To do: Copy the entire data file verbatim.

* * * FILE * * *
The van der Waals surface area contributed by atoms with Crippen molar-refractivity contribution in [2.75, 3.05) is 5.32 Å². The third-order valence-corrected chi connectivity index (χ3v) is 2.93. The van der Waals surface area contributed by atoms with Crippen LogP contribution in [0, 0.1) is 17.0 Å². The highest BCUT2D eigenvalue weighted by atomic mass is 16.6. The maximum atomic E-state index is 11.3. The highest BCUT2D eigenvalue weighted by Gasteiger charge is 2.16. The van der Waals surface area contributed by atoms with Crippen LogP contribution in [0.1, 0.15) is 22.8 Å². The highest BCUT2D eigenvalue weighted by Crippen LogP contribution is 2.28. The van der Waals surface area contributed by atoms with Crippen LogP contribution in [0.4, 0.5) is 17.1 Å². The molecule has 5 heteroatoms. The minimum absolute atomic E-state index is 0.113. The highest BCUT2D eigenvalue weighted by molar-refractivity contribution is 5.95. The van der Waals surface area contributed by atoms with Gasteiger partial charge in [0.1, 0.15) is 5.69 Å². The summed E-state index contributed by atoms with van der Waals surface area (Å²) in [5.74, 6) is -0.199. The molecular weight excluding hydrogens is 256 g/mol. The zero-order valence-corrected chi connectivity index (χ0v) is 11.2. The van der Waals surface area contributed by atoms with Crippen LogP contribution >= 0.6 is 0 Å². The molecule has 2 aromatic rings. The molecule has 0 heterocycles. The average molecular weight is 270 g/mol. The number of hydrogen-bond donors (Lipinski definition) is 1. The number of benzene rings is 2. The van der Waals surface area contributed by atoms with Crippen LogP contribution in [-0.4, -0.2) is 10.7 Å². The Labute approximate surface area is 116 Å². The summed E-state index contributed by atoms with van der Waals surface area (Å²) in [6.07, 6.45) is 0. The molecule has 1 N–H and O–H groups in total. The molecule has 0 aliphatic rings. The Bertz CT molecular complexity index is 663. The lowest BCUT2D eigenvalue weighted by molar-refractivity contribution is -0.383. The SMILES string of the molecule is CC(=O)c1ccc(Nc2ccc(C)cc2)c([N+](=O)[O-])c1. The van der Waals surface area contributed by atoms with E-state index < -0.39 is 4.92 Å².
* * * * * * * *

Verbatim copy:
The van der Waals surface area contributed by atoms with Crippen molar-refractivity contribution in [2.75, 3.05) is 5.32 Å². The third-order valence-corrected chi connectivity index (χ3v) is 2.93. The van der Waals surface area contributed by atoms with Crippen LogP contribution in [0, 0.1) is 17.0 Å². The highest BCUT2D eigenvalue weighted by atomic mass is 16.6. The maximum atomic E-state index is 11.3. The highest BCUT2D eigenvalue weighted by Gasteiger charge is 2.16. The van der Waals surface area contributed by atoms with Crippen LogP contribution in [0.1, 0.15) is 22.8 Å². The highest BCUT2D eigenvalue weighted by Crippen LogP contribution is 2.28. The van der Waals surface area contributed by atoms with Crippen LogP contribution in [0.4, 0.5) is 17.1 Å². The molecule has 5 heteroatoms. The minimum absolute atomic E-state index is 0.113. The highest BCUT2D eigenvalue weighted by molar-refractivity contribution is 5.95. The van der Waals surface area contributed by atoms with Gasteiger partial charge in [0.1, 0.15) is 5.69 Å². The summed E-state index contributed by atoms with van der Waals surface area (Å²) in [5.74, 6) is -0.199. The molecular weight excluding hydrogens is 256 g/mol. The zero-order valence-corrected chi connectivity index (χ0v) is 11.2. The van der Waals surface area contributed by atoms with Crippen LogP contribution >= 0.6 is 0 Å². The molecule has 2 aromatic rings. The molecule has 0 heterocycles. The average molecular weight is 270 g/mol. The number of hydrogen-bond donors (Lipinski definition) is 1. The number of benzene rings is 2. The van der Waals surface area contributed by atoms with Crippen LogP contribution in [-0.4, -0.2) is 10.7 Å². The Labute approximate surface area is 116 Å². The summed E-state index contributed by atoms with van der Waals surface area (Å²) in [6.07, 6.45) is 0. The molecule has 1 N–H and O–H groups in total. The molecule has 0 aliphatic rings. The Bertz CT molecular complexity index is 663. The lowest BCUT2D eigenvalue weighted by molar-refractivity contribution is -0.383. The SMILES string of the molecule is CC(=O)c1ccc(Nc2ccc(C)cc2)c([N+](=O)[O-])c1. The van der Waals surface area contributed by atoms with E-state index < -0.39 is 4.92 Å².